For large packages or deliveries on pallets which go to the canteen, Gunnebo has installed an alternative entrance solution – a double-door GlasStile mounted on rotating columns.
Around the reception area, Microsoft also asked Gunnebo to install a series of
glass panel barriers to prevent visitors from bypassing the SpeedStile entrance gate to
get to the stairs.
The results demonstrate how simple enhancements to entrance control can make a significant difference. Employees, guests and goods move smoothly through the entrance systems hassle-free and without the formation of queues.
The slim speed gates have proven ideal for staff and guests alike. For the client,
it is an entrance control solution which meets both its security and design
The Future Hybrid Office
‘Office design’ no longer refers to a workspace’s functional and decorative elements – such as furniture and equipment. It considers the overall office experience, the well-being of those who use the space, sustainability and the level of collaboration businesses hope to encourage.
Entrance control is the same. Any security measures must be installed to blend and enhance the welcoming environments for visitors while ensuring the safety and well-being of employees. They should add to the overall look and feel of a reception area, not detract from it.
Gunnebo Entrance Control, with its dedicated service experts and smart entrance control technology, ensures a seamless integration of security measures. Supporting office managers from initial design and specification to leveraging the latest technological advancements, including biometric and mobile technology, Gunnebo facilitates comprehensive security while maintaining a positive and inviting atmosphere within office spaces.
The addition of Gunnebo’s EntraLinq allows authorised users to independently control systems remotely. This enables access as required, including the opportunity to set and change predefined settings for how the entrance operates and one-time access for visitors.
Managers can monitor and analyse access data in real-time, including passage counts and flow rates alongside fraud alarms, load distribution and capacity utilisation. And maintain the entrance control system to ensure operational efficiency.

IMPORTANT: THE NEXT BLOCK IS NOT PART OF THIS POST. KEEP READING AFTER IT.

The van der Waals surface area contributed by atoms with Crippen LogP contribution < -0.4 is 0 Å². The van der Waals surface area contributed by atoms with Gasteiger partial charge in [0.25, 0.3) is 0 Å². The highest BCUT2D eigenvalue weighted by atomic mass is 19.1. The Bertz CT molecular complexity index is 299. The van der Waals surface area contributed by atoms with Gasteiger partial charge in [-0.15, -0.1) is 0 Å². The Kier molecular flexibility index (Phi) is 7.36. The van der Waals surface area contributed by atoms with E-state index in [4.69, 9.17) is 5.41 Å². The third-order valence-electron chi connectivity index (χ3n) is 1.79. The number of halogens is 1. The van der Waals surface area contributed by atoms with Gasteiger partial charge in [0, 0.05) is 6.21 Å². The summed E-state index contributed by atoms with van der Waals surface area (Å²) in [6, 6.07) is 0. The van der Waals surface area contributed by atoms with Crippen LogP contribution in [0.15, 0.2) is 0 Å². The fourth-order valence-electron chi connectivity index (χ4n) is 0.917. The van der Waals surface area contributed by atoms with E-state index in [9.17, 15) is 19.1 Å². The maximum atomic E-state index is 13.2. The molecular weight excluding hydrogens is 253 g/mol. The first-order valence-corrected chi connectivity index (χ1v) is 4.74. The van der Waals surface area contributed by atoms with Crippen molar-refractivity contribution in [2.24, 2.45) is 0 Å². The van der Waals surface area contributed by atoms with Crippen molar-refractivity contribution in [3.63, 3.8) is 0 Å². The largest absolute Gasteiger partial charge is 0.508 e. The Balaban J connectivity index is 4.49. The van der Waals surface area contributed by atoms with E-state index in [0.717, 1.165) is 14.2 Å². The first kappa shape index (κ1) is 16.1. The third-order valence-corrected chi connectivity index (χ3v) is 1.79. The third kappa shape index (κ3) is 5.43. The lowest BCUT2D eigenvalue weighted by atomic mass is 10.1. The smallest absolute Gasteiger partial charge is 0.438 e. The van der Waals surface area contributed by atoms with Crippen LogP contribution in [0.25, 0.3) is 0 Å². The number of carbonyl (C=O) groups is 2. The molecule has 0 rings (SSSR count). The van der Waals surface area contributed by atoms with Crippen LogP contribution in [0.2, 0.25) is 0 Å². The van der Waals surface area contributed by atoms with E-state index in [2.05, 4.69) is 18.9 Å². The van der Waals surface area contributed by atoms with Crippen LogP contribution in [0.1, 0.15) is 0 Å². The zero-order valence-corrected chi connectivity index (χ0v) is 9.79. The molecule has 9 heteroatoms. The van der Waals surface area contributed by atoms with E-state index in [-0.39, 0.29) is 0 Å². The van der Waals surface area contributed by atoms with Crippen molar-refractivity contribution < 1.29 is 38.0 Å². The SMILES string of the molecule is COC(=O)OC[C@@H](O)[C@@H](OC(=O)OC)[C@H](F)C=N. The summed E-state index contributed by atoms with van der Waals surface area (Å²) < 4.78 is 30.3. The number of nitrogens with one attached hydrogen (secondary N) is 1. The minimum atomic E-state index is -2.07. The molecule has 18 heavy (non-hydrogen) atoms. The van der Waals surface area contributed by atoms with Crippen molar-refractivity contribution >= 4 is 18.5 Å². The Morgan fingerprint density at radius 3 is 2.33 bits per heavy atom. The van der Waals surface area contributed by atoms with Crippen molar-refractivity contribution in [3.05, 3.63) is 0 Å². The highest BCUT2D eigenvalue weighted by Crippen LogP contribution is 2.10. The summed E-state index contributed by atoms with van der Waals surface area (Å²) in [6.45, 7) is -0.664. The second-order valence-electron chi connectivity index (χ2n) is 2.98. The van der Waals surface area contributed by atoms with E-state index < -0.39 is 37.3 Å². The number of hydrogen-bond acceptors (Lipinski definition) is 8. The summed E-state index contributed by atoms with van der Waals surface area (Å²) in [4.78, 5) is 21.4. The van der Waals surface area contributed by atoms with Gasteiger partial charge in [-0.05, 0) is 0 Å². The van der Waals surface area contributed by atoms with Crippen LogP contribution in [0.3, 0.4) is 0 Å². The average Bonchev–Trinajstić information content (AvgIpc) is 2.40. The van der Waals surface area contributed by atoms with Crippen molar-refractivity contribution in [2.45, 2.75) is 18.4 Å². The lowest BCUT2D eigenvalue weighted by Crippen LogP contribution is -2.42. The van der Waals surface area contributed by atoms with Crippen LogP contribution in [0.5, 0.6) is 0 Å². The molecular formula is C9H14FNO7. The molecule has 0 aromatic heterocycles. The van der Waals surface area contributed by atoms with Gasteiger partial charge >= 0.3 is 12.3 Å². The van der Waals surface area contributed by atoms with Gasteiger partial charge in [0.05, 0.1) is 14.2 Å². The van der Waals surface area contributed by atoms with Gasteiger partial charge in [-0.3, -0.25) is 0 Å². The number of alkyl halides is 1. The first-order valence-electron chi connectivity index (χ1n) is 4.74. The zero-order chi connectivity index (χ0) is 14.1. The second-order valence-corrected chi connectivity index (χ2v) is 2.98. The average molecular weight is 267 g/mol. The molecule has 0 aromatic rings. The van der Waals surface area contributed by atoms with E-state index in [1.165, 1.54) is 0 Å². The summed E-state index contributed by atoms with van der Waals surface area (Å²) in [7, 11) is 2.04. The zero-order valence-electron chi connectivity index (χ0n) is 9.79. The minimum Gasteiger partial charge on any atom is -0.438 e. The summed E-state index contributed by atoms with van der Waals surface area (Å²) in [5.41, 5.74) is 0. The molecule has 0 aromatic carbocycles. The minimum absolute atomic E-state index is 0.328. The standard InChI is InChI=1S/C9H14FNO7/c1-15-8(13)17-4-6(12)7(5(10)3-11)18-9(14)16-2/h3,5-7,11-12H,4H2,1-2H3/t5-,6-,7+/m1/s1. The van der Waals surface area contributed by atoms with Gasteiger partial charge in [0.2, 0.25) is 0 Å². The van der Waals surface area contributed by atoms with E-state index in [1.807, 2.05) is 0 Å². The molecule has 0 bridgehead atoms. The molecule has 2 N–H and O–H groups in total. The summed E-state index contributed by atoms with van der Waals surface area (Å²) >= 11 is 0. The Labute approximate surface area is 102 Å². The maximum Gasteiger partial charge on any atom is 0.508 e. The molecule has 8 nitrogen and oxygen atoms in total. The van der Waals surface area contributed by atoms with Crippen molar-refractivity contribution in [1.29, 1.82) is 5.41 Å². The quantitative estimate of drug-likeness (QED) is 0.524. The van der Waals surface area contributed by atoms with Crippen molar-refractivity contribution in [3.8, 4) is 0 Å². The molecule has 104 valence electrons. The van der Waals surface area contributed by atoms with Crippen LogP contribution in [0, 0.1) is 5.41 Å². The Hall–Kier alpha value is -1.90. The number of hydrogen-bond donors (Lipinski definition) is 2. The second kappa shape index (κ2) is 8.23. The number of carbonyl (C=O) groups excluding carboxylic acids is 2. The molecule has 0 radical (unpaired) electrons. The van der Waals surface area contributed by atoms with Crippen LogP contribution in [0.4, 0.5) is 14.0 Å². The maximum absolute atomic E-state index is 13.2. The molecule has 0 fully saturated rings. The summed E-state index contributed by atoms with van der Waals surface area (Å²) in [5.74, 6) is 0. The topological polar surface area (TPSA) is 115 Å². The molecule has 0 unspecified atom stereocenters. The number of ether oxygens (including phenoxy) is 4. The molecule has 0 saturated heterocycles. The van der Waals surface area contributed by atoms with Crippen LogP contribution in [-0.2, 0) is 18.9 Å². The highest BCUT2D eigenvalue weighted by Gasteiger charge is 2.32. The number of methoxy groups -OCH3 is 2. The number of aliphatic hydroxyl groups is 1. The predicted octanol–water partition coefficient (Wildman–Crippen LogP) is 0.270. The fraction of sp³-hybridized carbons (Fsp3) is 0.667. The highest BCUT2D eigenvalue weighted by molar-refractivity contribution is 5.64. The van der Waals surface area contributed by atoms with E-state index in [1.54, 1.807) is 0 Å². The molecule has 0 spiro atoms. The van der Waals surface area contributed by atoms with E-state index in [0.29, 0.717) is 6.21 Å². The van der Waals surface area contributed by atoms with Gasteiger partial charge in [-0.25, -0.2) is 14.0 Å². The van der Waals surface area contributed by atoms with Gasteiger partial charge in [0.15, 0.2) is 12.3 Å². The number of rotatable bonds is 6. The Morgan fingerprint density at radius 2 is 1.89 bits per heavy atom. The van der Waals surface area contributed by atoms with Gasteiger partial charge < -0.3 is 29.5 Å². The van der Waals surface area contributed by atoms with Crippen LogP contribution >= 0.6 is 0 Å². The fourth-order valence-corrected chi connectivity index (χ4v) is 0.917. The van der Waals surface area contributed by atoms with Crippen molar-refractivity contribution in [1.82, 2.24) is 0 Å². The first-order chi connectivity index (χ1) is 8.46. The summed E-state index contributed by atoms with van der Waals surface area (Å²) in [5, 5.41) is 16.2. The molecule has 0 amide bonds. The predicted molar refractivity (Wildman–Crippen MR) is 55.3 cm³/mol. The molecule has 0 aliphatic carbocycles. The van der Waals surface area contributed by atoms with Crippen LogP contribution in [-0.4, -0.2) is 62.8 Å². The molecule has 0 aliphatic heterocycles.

This level of mobility and responsiveness enables quick and accurate responses to security events, contributing to a more robust and adaptive entrance control operation.
In summary, for the first time since the pandemic, there’s a mixed reaction to the future of working from home. The shift is seeing a return-to-office, especially amongst new generations entering the workforce. It reflects on well-being with the importance of connection and collaboration and demonstrates how the preferences for ‘hybrid working’ are here to stay.
The changing nature of the office brings clear security implications. It can make simple questions such as ‘who is in the office? for fire safety compliance, or establishing ways to manage desks and meeting rooms to suit flexible working hours is more complex to answer.
The goal is to create a secure and efficient system that meets the specific needs of an office environment. It requires a multifaceted approach and, in this context, goes beyond protection. It takes the careful planning of physical entrance control security, and when this is combined with the use of smart technology, becomes a cornerstone for creating a comfortable, inspiring, and secure workspace.
In conclusion, whether employees are working remotely, in co-working spaces, or newly designed sustainable offices, Gunnebo’s entrance control systems ensure that access is both flexible and secure, facilitating a seamless transition into the futureproof era of hybrid working.
Gunnebo Entrance Control has launched a comprehensive guide to modern office building entrance control systems. To download, please visit: https://www.gunneboentrancecontrol.com/en/industries/offices-and-public-buildings/